What is a life worth? I’ve asked this question in various ways over the years, but it’s always been more of a rhetorical question than something that can be answered. But as the nation stumbles through the worst economic downturn since the Great Depression, that is no longer just a question. In Michigan, a life is worth $20,000. In California, it’s worth $50,000.
Those are the savings that cities and governments are making to cut lifeguards in those two states. And in making those cuts, those elected officials are answering the question of how much a life is worth.
That may sound dramatic, but to anyone with any aquatic experience, it’s a simple fact: When lifeguards are eliminated, people are going to drown. Life will be lost.
I understand that difficult budget decisions must be made. Most states don’t have the luxury of the federal government. They can’t run deficits. But when deciding where to cut, these officials must be made to understand that when they eliminate lifeguards, they are, in effect, signing a death sentence. It’s up to aquatics professionals to make them understand that calculation.
If you’re not sure how, I recommend taking a page from the Huntington Beach (Calif.) lifeguards. After 40 years of protecting a particular stretch of beach, guards were cut as part of an across-the-board, 2 percent trim in city services. In response, guards started handing out fliers warning beach-goers of the risk they now faced. “NO staffed lifeguard towers, NO lifeguard patrols, NO beach or water surveillance to prevent accidental drowning or prevent other related injuries and fatalities,” the flier states.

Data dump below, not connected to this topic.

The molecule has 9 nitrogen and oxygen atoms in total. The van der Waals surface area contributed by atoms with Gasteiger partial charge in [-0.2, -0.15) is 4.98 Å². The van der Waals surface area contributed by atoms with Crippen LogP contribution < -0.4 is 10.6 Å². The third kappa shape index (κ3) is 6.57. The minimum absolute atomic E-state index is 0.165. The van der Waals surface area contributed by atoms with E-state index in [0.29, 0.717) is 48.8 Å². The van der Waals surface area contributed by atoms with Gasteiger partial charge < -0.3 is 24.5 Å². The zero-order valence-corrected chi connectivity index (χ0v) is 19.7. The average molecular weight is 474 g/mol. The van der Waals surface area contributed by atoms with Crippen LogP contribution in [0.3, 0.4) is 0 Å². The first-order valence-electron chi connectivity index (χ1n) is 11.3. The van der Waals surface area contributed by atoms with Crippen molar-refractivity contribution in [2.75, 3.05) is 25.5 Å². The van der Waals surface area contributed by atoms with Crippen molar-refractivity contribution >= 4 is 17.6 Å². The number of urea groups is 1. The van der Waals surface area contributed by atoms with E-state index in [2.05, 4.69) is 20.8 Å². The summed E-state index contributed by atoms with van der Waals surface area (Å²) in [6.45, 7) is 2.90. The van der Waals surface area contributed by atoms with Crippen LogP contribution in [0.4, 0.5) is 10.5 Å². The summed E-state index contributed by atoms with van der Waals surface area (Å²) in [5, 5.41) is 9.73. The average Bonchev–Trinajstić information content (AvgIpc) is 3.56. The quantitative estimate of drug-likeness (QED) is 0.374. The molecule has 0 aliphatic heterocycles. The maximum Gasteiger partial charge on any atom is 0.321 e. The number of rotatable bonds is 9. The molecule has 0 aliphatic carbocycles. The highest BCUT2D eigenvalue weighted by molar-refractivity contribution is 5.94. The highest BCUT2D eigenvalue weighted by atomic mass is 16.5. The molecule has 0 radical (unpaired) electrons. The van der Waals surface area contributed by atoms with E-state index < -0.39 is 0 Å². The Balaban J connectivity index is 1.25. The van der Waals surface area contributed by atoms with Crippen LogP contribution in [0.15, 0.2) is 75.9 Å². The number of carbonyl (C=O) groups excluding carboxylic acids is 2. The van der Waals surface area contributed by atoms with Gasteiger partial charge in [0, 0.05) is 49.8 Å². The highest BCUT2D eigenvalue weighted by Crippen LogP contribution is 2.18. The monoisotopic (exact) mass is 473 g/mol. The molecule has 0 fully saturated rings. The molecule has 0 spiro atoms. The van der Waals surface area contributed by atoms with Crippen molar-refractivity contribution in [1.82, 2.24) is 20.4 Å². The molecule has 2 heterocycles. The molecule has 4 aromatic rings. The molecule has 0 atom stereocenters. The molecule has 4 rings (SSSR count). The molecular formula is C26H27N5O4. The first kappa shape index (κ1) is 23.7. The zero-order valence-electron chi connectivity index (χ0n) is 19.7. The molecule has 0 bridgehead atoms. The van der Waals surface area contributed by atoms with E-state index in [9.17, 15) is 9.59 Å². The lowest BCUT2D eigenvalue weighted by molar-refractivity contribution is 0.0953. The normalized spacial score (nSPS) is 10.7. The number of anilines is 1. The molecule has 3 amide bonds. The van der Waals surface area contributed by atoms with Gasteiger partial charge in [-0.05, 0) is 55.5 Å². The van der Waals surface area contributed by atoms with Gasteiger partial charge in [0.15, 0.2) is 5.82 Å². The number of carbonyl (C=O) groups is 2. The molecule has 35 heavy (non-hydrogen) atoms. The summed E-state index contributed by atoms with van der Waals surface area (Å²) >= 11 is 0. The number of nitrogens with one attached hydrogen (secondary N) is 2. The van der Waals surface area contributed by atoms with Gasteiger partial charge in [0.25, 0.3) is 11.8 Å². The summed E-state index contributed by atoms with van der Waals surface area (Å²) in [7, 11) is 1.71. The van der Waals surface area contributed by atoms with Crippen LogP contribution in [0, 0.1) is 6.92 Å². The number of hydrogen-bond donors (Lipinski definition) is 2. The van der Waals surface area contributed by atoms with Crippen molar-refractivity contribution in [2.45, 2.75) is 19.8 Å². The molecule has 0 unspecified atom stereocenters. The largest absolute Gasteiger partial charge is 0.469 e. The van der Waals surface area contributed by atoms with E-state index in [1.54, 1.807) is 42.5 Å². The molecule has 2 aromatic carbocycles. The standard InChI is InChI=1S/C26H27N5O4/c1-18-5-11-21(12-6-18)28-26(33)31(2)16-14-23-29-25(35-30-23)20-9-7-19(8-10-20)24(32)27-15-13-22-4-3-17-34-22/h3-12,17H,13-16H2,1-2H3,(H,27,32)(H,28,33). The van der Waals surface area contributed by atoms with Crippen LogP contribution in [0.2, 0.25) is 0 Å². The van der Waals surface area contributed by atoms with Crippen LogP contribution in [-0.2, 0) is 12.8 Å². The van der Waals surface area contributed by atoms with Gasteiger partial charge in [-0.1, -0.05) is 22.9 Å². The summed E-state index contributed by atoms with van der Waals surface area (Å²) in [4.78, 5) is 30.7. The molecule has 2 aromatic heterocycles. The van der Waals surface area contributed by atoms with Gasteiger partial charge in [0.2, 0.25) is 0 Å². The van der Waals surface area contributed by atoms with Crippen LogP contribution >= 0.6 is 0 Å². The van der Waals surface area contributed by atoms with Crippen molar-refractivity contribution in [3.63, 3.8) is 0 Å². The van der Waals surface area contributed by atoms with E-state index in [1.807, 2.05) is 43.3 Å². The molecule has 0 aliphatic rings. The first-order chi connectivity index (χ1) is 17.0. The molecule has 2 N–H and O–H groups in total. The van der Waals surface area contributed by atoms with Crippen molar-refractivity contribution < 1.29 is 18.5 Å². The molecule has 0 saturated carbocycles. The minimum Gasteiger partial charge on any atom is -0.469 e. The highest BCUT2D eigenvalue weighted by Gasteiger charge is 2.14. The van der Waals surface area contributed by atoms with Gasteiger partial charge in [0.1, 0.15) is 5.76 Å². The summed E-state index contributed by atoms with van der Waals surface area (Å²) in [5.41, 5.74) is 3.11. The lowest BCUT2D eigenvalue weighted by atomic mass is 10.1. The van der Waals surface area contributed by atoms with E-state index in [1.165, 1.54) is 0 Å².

Some city officials cried foul. The fliers were “inflammatory” and unnecessarily ginning up fear, they claimed. Here are the facts: Last year, lifeguards rescued 70 people on that beach. So how, exactly, is a flier warning of the dangers that will now exist if lifeguards are absent “inflammatory?” Seems to me it’s a public service that the city should be thanking guards for volunteering to offer, especially when someone drowns and the city gets sued.
Unfortunately, the two examples I mentioned are just a close-up of the larger problem facing aquatics.
Facilities across the nation are being asked to do more with less. If that leads to fewer lifeguards, people will die.
That’s the stark reality examined in our special report (page 22). I urge you to read it. Then think about what it means at your facility and how you can fight to maintain your lifeguard staff and ensure public safety.
Anything less is a death sentence.